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Monday, August 1, 2016

0480: Reflections on the 19th Sunday
of Ordinary Time by Pope Francis

Entry 0480: Reflections on the 19th Sunday of Ordinary Time   

 by Pope Francis (Updated 30 July 2017) 

Ofour occasions during his pontificate, Pope Francis has delivered reflections on the 19th Sunday of Ordinary Time, on 11 August 2013, 10 August 2014, 9 August 2015, and 7 August 2016. Here are the texts of four brief addresses prior the recitation of the Angelus that the Holy Father delivered on these occasions.



Saint Peter’s Square, Sunday, 11 August 2013

Dear Brothers and Sisters, Good morning!

This Sunday’s Gospel (Lk 12:32-48) speaks to us about the desire for the definitive encounter with Christ, a desire that keeps us ever ready, alert in spirit, for we anticipate this encounter with all our heart, with all our being. This is a fundamental aspect of life. It is a desire that we all share, whether explicit or secret, we have hidden in our heart; we all harbor this desire in our heart.

It is also important to see Jesus’ teaching in the actual context in which he transmitted it. In this case, Luke the Evangelist shows us Jesus walking with his disciples to Jerusalem, walking to his death and resurrection at Easter, and on this journey he teaches them, confiding to them what he himself carries in his heart, the deep attitude of his heart: detachment from earthly possessions, his trust in the Father’s Providence and, indeed, his innermost watchfulness, all the while working for the Kingdom of God. For Jesus it is waiting for his return to the Father’s house. For us it is waiting for Christ himself who will come to take us to the everlasting celebration, as he did for his Mother, Mary Most Holy; he took her up to Heaven with him.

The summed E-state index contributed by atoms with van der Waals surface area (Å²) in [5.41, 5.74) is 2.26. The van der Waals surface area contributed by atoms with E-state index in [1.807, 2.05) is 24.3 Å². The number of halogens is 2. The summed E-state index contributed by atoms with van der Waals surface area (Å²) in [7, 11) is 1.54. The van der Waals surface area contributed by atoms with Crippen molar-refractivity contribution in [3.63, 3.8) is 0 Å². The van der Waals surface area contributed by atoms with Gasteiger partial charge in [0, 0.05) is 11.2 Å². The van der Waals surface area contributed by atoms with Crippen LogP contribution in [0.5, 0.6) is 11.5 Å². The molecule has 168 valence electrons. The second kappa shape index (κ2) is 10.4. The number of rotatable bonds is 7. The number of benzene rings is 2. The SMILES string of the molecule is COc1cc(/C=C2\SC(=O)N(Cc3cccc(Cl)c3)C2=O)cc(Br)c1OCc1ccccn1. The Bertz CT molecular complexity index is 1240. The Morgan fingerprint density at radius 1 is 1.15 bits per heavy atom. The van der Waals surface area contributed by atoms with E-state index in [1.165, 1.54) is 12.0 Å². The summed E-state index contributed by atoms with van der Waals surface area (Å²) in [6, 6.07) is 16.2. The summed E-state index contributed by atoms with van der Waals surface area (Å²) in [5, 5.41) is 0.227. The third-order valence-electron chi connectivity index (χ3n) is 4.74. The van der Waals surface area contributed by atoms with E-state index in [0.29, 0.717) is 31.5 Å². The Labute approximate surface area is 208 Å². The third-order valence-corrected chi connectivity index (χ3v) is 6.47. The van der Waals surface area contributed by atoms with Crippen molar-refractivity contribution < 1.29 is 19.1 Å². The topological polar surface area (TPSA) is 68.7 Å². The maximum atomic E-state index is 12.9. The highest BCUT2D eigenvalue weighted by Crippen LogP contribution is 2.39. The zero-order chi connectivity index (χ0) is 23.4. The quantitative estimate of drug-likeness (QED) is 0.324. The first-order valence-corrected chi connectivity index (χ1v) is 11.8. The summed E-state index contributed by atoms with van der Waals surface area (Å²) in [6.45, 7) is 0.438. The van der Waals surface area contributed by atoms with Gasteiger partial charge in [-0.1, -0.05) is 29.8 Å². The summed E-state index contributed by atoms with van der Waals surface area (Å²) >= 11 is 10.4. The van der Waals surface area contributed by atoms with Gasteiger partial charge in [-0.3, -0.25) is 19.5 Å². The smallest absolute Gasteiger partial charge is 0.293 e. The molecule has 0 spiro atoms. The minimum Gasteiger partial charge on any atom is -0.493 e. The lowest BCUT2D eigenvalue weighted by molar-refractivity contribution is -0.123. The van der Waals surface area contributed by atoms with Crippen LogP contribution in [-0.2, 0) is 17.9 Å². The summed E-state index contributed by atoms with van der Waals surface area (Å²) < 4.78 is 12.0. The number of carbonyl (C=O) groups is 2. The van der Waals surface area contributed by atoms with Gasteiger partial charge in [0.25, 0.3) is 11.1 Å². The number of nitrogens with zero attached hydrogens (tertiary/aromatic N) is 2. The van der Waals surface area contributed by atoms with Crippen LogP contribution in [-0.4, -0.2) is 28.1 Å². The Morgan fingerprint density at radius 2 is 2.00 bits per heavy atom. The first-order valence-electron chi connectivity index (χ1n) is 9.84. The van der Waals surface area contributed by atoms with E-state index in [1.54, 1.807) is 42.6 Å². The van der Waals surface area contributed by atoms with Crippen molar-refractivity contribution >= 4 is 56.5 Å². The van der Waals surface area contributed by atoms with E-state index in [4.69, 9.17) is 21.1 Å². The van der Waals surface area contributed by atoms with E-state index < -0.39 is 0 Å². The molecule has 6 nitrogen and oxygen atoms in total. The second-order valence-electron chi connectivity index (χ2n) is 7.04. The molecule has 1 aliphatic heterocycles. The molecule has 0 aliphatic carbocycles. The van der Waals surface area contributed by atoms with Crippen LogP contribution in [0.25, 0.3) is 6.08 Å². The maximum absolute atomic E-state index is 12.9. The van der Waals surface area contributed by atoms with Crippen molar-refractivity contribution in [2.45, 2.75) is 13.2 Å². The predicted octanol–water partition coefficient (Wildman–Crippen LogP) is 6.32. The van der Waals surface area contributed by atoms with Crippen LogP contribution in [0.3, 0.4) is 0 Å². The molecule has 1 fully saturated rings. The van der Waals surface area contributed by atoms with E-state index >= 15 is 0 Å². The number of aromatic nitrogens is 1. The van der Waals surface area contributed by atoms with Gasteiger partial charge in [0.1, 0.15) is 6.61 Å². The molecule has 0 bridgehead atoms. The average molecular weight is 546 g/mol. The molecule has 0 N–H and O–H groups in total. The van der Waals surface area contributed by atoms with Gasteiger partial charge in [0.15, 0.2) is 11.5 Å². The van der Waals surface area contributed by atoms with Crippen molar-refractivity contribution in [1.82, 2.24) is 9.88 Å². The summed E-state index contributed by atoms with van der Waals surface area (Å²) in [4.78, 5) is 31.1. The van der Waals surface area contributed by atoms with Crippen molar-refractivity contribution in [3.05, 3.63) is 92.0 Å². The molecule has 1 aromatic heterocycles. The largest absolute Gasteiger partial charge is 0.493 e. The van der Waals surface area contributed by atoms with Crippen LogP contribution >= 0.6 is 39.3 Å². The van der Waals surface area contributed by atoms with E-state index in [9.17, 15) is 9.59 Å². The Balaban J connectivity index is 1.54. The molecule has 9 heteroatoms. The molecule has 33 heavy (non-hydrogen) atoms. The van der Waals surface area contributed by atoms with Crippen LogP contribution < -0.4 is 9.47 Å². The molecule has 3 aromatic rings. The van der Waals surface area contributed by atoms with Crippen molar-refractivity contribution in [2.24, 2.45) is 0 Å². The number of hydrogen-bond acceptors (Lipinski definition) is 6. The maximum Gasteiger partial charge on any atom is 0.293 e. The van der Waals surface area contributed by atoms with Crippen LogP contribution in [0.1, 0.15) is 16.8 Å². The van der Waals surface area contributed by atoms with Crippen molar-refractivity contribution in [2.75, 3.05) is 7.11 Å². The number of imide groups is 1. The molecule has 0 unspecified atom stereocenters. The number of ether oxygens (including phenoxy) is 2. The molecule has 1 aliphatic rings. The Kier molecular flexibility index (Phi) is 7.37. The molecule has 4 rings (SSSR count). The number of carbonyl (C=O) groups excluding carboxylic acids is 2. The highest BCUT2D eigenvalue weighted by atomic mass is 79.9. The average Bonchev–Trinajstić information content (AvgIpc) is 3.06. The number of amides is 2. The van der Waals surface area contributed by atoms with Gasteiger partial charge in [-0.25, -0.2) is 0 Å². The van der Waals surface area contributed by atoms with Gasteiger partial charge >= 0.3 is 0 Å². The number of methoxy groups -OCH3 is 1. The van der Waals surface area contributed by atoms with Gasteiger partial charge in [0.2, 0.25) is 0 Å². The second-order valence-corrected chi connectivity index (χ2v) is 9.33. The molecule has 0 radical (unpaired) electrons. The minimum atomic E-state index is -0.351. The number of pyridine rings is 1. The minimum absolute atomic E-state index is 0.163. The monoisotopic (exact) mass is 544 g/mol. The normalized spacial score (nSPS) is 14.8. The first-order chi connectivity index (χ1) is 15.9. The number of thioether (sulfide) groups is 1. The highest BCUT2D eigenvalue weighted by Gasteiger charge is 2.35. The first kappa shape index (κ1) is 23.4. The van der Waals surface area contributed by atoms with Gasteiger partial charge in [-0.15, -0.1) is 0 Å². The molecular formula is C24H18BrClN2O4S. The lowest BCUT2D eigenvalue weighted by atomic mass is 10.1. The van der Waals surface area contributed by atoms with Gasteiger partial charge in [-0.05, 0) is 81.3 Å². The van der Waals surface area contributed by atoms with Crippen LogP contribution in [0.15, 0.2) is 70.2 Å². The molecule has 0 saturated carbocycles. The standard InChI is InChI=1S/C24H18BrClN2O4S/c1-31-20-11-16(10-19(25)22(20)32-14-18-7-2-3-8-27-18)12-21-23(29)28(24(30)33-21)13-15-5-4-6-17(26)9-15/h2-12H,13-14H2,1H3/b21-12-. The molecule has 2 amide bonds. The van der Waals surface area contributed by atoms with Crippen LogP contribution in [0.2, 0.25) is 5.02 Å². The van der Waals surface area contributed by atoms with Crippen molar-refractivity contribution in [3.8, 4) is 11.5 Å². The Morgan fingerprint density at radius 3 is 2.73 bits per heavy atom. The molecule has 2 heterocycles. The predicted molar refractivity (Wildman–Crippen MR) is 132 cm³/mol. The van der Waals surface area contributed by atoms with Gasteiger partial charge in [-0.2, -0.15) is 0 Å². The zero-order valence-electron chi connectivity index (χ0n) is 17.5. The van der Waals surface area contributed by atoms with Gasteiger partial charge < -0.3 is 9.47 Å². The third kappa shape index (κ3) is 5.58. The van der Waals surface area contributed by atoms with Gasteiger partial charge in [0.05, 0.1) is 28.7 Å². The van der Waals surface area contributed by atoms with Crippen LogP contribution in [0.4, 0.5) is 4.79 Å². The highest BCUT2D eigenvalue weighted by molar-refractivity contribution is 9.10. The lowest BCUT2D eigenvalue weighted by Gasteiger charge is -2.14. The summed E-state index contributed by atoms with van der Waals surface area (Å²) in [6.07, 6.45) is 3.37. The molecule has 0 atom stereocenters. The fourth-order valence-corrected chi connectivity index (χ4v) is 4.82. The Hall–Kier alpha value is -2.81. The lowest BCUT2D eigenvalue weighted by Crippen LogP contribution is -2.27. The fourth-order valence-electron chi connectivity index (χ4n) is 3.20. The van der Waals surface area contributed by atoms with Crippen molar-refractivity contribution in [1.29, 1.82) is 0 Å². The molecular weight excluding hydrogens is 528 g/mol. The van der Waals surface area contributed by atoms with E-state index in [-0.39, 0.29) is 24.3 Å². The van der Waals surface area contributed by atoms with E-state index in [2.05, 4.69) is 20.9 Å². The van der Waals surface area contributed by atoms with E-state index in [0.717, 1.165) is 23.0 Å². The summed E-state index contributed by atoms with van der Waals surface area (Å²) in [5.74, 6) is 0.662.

The Gospel intends to tell us that the Christian is someone who has a great desire, a deep desire within him: to meet his Lord with his brothers and sisters, his traveling companions. And what Jesus tells us is summed up in his famous phrase: “For where your treasure is, there will your heart be also” (Lk 12:34). A heart full of desire. We all have desires. The poor ones are those who have no desire, no desire to go forward, toward the horizon; and for us Christians this horizon is the encounter with Jesus, the very encounter with him, who is our life, our joy, our happiness. I would like to ask you two questions. First: do you all have a desiring heart? A heart that desires? Think about it and respond silently in your hearts. I ask you, is your heart filled with desire, or is it a closed heart, a sleeping heart, a heart numb to the things of life? The desire to go forward to encounter Jesus. The second question: where is your treasure, what are you longing for? Jesus told us: where your treasure is, there will be your heart—and I ask you: where is your treasure? What is the most important reality for you, the most precious reality, the one that attracts your heart like a magnet? What attracts your heart? May I say that it is God’s love? Do you wish to do good to others, to live for the Lord and for your brothers and sisters? May I say this? Each one answer in his own heart. But someone could tell me: Father, I am someone who works, who has a family, for me the most important reality is to keep my family and work going. Certainly, this is true, it is important. But what is the power that unites the family? It is indeed love, and the One who sows love in our hearts is God, God’s love, it is precisely God’s love that gives meaning to our small daily tasks and helps us face the great trials. This is the true treasure of humankind: going forward in life with love, with that love which the Lord has sown in our hearts, with God’s love. This is the true treasure. But what is God’s love? It is not something vague, some generic feeling. God’s love has a name and a face: Jesus Christ, Jesus. Love for God is made manifest in Jesus. For we cannot love air. Do we love air? Do we love all things? No, no we cannot, we love people and the person we love is Jesus, the gift of the Father among us. It is a love that gives value and beauty to everything else; a love that gives strength to the family, to work, to study, to friendship, to art, to all human activity. It even gives meaning to negative experiences, because this love allows us to move beyond these experiences, to go beyond them, not to remain prisoners of evil, it moves us beyond, always opening us to hope, that’s it! Love of God in Jesus always opens us to hope, to that horizon of hope, to the final horizon of our pilgrimage. In this way our labors and failures find meaning. Even our sin finds meaning in the love of God because this love of God in Jesus Christ always forgives us. He loves us so much that he always forgives us.